I’ve reported on House Bill 1005 (the bad “Yes Means No” referendum wrecker), House Bill 1007 (the weak but salvageable Citizen Initiative Review Committee), and Senate Joint Resolution 1 (Senator Jim Bolin’s unnecessary increase of the vote needed to amend the constitution from simple majority to 55%). Now let’s look at the other bills reported out of the Initiative and Referndum Task Force:
House Bill 1004 makes a seemingly minor rule change, authorizing the Board of Elections to set rules for the size of initiative petition forms and fonts. But suppose the Board of Elections specified that an initiative petition sheet must be no larger than 8.5 by 14 inches (standard legal sheet) and must be printed in nothing smaller than 12-point font. Such restrictions would effectively limit the length of an initiated law or amendment and make longer proposals like freshly certified Amendment W or the pending medical cannabis initiative uncirculatable. HB 1004 doesn’t authorize the Board of Elections to dictate font style, so sponsors tackling complicated issues could still game the rules by using skinnier fonts (may I suggest Goudy Sans or Times New Roman over Verdana or Courier?) with tighter spacing, but allowing the state to set a de facto limit on the length of ballot measures unacceptable limits the constitutional right of citizens to “propose measures,” with no limits on length, for the ballot. Vote NO on HB 1004 (unless SB 12 passes—see below!).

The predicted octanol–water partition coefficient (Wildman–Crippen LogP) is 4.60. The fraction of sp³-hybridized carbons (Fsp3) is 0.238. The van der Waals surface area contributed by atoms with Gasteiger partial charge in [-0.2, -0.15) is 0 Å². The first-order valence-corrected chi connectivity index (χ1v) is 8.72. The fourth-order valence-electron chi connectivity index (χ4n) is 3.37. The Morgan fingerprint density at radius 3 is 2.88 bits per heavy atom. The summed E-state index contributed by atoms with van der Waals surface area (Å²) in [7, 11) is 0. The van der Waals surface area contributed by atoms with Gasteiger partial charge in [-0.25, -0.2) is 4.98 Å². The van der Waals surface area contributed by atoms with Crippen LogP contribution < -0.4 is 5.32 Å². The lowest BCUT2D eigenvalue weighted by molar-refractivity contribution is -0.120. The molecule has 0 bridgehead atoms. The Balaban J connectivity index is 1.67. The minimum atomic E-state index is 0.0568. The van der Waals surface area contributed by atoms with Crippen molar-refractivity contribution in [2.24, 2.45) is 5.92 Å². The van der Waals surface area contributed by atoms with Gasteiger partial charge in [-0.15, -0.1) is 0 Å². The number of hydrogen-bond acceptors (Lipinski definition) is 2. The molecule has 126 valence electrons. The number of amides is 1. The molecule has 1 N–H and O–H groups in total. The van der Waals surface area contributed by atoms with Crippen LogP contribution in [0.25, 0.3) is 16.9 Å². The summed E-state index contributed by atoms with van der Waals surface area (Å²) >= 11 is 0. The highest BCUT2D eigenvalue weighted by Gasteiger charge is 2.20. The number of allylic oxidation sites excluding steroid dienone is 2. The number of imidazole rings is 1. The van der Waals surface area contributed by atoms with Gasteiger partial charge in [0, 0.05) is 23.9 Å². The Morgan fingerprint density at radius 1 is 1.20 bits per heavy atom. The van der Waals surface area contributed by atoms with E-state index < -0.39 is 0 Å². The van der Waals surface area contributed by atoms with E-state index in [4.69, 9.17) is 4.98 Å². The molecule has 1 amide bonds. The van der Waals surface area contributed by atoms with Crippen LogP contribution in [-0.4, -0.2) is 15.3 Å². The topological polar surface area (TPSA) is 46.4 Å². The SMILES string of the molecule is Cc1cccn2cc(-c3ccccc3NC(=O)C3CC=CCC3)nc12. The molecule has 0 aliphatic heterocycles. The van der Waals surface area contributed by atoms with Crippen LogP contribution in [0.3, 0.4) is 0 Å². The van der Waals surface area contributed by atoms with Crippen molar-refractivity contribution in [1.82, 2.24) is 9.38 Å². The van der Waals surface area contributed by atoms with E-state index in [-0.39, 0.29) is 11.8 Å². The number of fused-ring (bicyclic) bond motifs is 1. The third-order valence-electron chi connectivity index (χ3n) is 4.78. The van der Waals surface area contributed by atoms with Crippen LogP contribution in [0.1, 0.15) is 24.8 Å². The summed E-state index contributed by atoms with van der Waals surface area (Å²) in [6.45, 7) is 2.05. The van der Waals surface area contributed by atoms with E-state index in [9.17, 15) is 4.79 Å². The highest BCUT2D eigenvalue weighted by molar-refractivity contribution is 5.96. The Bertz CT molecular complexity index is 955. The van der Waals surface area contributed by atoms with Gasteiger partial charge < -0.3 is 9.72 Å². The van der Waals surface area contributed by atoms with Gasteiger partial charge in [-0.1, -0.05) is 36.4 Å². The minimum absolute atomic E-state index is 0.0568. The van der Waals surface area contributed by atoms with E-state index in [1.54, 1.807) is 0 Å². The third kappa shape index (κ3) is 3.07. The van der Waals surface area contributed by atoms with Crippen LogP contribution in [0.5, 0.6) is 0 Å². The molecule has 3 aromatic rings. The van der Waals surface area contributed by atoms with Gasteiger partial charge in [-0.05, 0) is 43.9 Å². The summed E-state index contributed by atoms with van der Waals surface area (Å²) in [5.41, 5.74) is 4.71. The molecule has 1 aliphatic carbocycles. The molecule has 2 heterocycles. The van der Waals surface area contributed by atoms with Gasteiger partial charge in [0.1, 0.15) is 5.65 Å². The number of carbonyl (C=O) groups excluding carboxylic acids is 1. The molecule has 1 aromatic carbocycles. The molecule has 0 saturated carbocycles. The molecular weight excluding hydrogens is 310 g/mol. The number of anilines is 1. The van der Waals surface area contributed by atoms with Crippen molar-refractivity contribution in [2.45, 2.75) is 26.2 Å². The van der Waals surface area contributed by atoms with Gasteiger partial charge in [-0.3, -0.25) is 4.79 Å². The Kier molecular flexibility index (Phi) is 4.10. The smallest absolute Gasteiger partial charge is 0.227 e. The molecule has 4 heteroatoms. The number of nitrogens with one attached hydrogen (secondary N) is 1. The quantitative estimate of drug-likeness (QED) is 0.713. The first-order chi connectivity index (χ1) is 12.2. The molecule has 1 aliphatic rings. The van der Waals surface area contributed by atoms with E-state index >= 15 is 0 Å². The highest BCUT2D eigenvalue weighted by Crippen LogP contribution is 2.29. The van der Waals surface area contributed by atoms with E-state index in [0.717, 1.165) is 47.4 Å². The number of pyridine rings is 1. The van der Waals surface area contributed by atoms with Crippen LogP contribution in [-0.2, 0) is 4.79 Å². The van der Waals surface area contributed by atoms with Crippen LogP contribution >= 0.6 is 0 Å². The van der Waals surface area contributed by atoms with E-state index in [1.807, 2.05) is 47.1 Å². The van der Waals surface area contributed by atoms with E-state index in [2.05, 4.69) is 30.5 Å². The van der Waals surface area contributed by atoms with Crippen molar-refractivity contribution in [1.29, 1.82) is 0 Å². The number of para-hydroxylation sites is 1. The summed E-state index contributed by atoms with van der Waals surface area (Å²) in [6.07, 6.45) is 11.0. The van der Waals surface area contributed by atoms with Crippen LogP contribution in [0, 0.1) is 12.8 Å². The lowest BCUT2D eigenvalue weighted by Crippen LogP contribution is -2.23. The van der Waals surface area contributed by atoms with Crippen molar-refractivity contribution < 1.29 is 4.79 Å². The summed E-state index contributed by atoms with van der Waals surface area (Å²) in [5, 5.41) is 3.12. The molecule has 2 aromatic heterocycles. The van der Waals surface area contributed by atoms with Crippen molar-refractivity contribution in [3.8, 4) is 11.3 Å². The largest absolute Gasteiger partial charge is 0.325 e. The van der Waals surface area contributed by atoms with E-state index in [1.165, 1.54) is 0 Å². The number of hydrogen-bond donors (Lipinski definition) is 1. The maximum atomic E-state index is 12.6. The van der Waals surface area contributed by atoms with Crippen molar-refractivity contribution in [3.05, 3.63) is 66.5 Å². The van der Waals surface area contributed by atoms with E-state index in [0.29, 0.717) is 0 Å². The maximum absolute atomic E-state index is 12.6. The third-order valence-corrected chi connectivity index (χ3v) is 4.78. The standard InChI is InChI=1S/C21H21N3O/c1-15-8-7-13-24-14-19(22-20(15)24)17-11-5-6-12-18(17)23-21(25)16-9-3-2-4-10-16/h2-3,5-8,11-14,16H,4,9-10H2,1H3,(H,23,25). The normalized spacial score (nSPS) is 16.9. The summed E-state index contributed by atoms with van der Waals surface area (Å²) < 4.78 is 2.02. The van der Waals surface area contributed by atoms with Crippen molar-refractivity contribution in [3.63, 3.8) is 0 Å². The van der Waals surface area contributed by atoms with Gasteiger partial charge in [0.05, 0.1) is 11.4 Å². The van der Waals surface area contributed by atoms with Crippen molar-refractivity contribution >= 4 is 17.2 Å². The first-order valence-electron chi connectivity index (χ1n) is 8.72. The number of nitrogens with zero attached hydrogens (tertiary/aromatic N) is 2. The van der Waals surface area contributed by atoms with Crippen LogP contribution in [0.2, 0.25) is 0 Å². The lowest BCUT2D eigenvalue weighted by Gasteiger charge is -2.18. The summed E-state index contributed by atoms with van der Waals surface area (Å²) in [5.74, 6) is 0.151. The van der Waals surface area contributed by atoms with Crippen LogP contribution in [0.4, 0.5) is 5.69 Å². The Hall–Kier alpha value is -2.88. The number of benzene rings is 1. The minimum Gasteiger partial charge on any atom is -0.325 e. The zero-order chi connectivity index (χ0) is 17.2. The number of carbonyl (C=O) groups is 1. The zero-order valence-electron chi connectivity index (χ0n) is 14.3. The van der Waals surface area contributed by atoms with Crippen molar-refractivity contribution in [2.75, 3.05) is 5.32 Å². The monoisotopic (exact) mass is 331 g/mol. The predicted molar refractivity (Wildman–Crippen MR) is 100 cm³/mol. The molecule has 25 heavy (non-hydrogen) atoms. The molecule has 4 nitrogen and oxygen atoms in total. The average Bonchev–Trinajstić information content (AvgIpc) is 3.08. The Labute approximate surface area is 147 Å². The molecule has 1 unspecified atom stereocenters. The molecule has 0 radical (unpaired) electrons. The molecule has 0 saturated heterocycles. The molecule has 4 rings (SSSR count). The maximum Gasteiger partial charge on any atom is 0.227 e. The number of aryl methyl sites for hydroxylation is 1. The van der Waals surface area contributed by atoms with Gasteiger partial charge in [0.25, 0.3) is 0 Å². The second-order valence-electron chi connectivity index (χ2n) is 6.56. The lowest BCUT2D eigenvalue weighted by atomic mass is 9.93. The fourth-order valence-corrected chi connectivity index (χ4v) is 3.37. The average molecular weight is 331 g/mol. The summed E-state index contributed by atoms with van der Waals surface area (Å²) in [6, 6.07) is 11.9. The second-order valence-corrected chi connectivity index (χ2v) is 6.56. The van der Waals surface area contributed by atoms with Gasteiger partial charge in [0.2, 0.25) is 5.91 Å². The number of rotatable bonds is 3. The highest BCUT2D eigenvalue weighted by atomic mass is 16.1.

House Bill 1006 requires the Legislative Research Council to include in its official comments to initiative sponsors “assistance regarding the substantive content of the initiated measure or initiated amendment in order to minimize any conflict with existing law and to ensure the measure’s or amendment’s effective administration.” That’s nice, but HB 1006 then takes four months of prep and circulation time away from petitioners by allowing the LRC to sit on any initiative petitions submitted between December 1 and the Legislature’s adjournment at the end of March. In this election cycle, the LRC received four petitions during that window, petitions whose LRC review (and, hence, final revision and circulation) HB 1006 would have delayed for weeks. The hardy LRC has managed to review such early petitions during the Legislative Session in the past; the meeting of our elected Legislature should not put the citizen legislative process on hold. Vote NO on HB 1006.
Senate Bill 9 is edge-frittering, making the LRC go back and tack fiscal notes on any ballot measures certified for this year’s ballot that could affect state revenues. SB 9 makes last year’s SB 77 retroactive. Last year’s SB 77 will cause more delay for circulators of future ballot measure petitions, but this year’s horses have already raced around the track. Unlike John Thune and Mike Rounds, I’m not afraid of getting an official scoring of the fiscal impact of the bills I’m voting on. I will not resist passage of SB 9.
Senate Bill 10 resolves conflicts and plain “contrary intent” between simultaneously approved initiated measures and amendments by giving precedence to the measure receiving the greatest number of affirmative votes. Currently, any such conflicts would be resolved by the Code Commission, a creature of the Legislature. A measure that transfers decision-making about initiatives from the Legislature to the people is a step in the right direction. Vote YES on SB 10.